ant_man_posterAnt-Man is the 12th film in the Marvel Cinematic Universe.  It has been the source of multiple controversies.  It was not always meant to be a part of the Marvel Cinematic Universe, instead it was the pet project of Edgar Wright.  With Iron Man, Marvel Studios birthed their cinematic universe, and slowly started to wrangle Ant-Man in.  When Marvel announced actor Paul Rudd, it got a shot in the arm.  Eventually Wright and Marvel hit an impasse.  Wright left the project and people got nervous about Ant-Man.  Although a founding Avenger in the comics, many questioned the point of a character seen as fairly obscure outside of comic circles.  But Marvel was determined to make the film, hiring director Peyton Reed (Down With Love, Bring It On).

The film we have gotten is not necessarily what we would have gotten from Edgar Wright.  But that does not make what we got a bad offering.  The fears that we were getting the first official MCU bomb have not come true.

The film is the story of criminal Scott Lang (Paul Rudd).  He was a skilled burglar who exposed a corporation screwing over it’s customers and is now recently released.  His hopes of being a part of his daughter Cassie’s life are quickly dashed, as his ex-wife (Judy Greer-underused again) set strict rules before he can re-enter Cassie’s life.

ant_man_leapRunning parallel is the story of  Hank (Michael Douglas) and Hope (Evangeline Lilly) Pym.  Hank has spent 20 years trying to protect Pym Particles from falling into anyone’s hands and it strained his relationship with his daughter Hope.  Hope felt abandoned at a time when she probably needed Hank the most-the death of his wife and her mother Janet.

The strong points of the film are that it stays mostly in it’s own grounds.  There is an obligatory Avengers crossover, and we know Hank used to work for S.H.I.E.L.D.  But it is mostly background.  This is smaller scale, no universe/planet saving.  In fact, it is more of a traditional heist film where they added the element of super-heroics.  The final battle takes place in a little girl’s room.  The only world at stake in that moment is Scott’s.  After so many “bigger” Marvel films, the smallness of the film is pretty refreshing.

The cast is terrific, with Michael Peña‘s Luis being a real highlight.  He is solid and enjoyable comic relief.  It is a nice touch that he is not inept, simply excitable.  I liked Evangeline Lily’s Hope, and even felt Douglas made Hank’s adamant refusal to allow her to don the Ant-Man costume made sense.

The miniature effects look great, and Reed makes the best of the moments.

At the same time, the film seemed to take short cuts.  We never really see when Corey Stoll’s Darren Cross shift from ambitious business man to psycho villain.  It just happens.  While understandable why Hank opposes it, the idea that Hope never dons an outfit as the Wasp in the film?  Disappointing.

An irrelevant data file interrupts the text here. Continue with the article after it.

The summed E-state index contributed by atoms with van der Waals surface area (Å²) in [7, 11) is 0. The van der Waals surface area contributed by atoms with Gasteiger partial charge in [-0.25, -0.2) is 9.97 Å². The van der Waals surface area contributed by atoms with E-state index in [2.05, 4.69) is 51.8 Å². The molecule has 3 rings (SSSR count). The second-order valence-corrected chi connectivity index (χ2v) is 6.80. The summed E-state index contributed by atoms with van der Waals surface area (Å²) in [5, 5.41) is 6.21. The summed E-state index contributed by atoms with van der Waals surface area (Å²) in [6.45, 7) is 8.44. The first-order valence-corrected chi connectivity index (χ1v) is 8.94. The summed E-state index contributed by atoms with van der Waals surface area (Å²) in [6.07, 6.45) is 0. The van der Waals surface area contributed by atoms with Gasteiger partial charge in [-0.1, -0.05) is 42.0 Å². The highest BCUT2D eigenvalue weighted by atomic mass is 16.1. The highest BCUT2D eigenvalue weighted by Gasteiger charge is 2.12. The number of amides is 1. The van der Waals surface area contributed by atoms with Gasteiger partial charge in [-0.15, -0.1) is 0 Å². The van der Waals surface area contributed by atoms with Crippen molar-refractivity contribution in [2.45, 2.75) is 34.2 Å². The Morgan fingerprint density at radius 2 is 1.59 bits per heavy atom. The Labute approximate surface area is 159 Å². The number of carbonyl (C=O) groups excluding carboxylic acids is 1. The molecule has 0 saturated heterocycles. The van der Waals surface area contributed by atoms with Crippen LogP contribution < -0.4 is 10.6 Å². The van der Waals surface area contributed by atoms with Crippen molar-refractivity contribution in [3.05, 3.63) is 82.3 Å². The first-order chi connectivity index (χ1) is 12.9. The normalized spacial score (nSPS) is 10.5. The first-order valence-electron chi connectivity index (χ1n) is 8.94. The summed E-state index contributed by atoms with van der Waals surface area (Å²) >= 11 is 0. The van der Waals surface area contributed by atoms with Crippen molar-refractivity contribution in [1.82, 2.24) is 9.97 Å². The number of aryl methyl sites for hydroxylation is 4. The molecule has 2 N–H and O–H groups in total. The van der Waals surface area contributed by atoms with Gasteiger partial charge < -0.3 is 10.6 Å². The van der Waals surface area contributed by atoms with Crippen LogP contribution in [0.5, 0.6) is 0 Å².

ant_man_lillyAnother controversy (which proves true in the final film) was “fridging” the original Wasp*.  We never see much of her, she is hidden behind a mask.  Between this and the lack of Lilly getting to be the Wasp left me wanting a bit more from the film.

The final work is still strong, with likable characters, fun adventure and great humor.

ant_man_yellow*”Fridging” is the term for storytelling where a female character is killed on or off screen for the sole benefit of the lead (usually male) character.

No Way This Will Go Wrong (Jurassic World, 2015)

jurassic-world-posterIt has been 14 years since we saw a Jurassic Park movie.  And they opted to bring us one thing we had not seen.  A fully operational space station.  Wait, that is not it.  I meant a fully functional theme park.  Considering the last two film trod similar ground (small group of people stuck on the island running from dinosaurs) it makes sense that they went bigger this time around.

It is years later and the Dinosaur Theme Park has been running for at least a few years, successfully. Claire (Bryce Dallas Howard) is preparing the most daring exhibit yet.  A genetically modified dinosaur, a creature that has never walked the earth before.  Nothing could go wrong, except that her nephews are visiting the park this weekend.  So Mayhem will ensue.

The plot is not really the point here (there are some big plot points that just disappear from the film entirely), it is cool dinosaur scares.  And the film delivers there.  There is a lot of fan service to the previous films (One I really liked was the return of BD Wong as Dr. Henry Wu, given a much bigger presence than the original film).

The characters seem all over the place, early on Chris Pratt’s Owen comes off as the stereotype of the charming misogynist.  I find this trope absurd.  Never have known a charming misogynist in the real world.  But this personality trait drops pretty early, and does not resurface the rest of the film.  Claire is introduced as the “Woman Who Is Sacrificing a Family To Have a Career”, but it is pretty clear when she realizes her nephews are in danger she considers them important, risking her life to save them.

From the minute characters are introduced, I started trying to figure out who was going to get eaten, and it is not to hard to tell.  Faceless guys with guns, random park attendees and a couple big names because they are over confident or greedy.  You can play this game in most Jurassic Park films, but the first film still invested in all the dinosaur food.  We knew a lot about those people who got chomped.  Little to no depth is provided here.

It probably sounds like I hated this film.  But I didn’t.  I actually enjoyed it.  It has a very likeable cast, solid effects, cool dinosaurs and plenty of adventure.  It kept me into the story, even when Claire ran super fast in high heels.  It is a fun adventure, but not a deep one.